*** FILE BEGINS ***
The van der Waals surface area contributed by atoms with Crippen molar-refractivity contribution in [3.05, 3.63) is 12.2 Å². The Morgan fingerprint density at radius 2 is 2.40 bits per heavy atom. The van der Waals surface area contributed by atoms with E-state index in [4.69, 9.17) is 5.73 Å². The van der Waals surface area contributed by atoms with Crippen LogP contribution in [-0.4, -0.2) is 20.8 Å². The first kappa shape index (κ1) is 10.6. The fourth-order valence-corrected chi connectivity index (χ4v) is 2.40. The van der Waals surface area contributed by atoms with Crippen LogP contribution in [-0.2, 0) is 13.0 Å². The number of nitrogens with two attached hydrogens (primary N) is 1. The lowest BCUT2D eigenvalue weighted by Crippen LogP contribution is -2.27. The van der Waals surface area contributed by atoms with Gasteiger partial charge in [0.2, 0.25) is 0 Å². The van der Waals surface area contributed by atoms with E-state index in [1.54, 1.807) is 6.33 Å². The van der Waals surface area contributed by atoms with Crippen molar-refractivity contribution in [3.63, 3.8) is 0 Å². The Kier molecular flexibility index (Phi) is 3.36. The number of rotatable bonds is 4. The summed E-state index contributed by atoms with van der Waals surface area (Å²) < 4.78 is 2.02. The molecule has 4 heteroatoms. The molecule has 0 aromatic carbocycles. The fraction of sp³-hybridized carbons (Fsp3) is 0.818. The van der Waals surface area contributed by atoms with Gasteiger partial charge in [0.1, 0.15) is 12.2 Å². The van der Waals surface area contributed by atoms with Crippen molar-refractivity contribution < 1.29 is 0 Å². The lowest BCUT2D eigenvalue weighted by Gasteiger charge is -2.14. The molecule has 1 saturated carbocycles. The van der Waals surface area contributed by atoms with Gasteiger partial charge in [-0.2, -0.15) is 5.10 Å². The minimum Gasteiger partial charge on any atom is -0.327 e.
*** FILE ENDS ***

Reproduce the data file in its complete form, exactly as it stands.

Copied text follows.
The van der Waals surface area contributed by atoms with Crippen molar-refractivity contribution in [3.05, 3.63) is 12.2 Å². The Morgan fingerprint density at radius 2 is 2.40 bits per heavy atom. The van der Waals surface area contributed by atoms with E-state index in [4.69, 9.17) is 5.73 Å². The van der Waals surface area contributed by atoms with Crippen LogP contribution in [-0.4, -0.2) is 20.8 Å². The first kappa shape index (κ1) is 10.6. The fourth-order valence-corrected chi connectivity index (χ4v) is 2.40. The van der Waals surface area contributed by atoms with Crippen LogP contribution in [-0.2, 0) is 13.0 Å². The number of nitrogens with two attached hydrogens (primary N) is 1. The lowest BCUT2D eigenvalue weighted by Crippen LogP contribution is -2.27. The van der Waals surface area contributed by atoms with Gasteiger partial charge in [0.2, 0.25) is 0 Å². The van der Waals surface area contributed by atoms with E-state index in [1.54, 1.807) is 6.33 Å². The van der Waals surface area contributed by atoms with Crippen molar-refractivity contribution in [3.63, 3.8) is 0 Å². The Kier molecular flexibility index (Phi) is 3.36. The number of rotatable bonds is 4. The summed E-state index contributed by atoms with van der Waals surface area (Å²) < 4.78 is 2.02. The molecule has 4 heteroatoms. The molecule has 0 aromatic carbocycles. The fraction of sp³-hybridized carbons (Fsp3) is 0.818. The van der Waals surface area contributed by atoms with Gasteiger partial charge in [0.1, 0.15) is 12.2 Å². The van der Waals surface area contributed by atoms with Crippen molar-refractivity contribution < 1.29 is 0 Å². The lowest BCUT2D eigenvalue weighted by Gasteiger charge is -2.14. The molecule has 1 saturated carbocycles. The van der Waals surface area contributed by atoms with Gasteiger partial charge in [-0.2, -0.15) is 5.10 Å². The minimum Gasteiger partial charge on any atom is -0.327 e.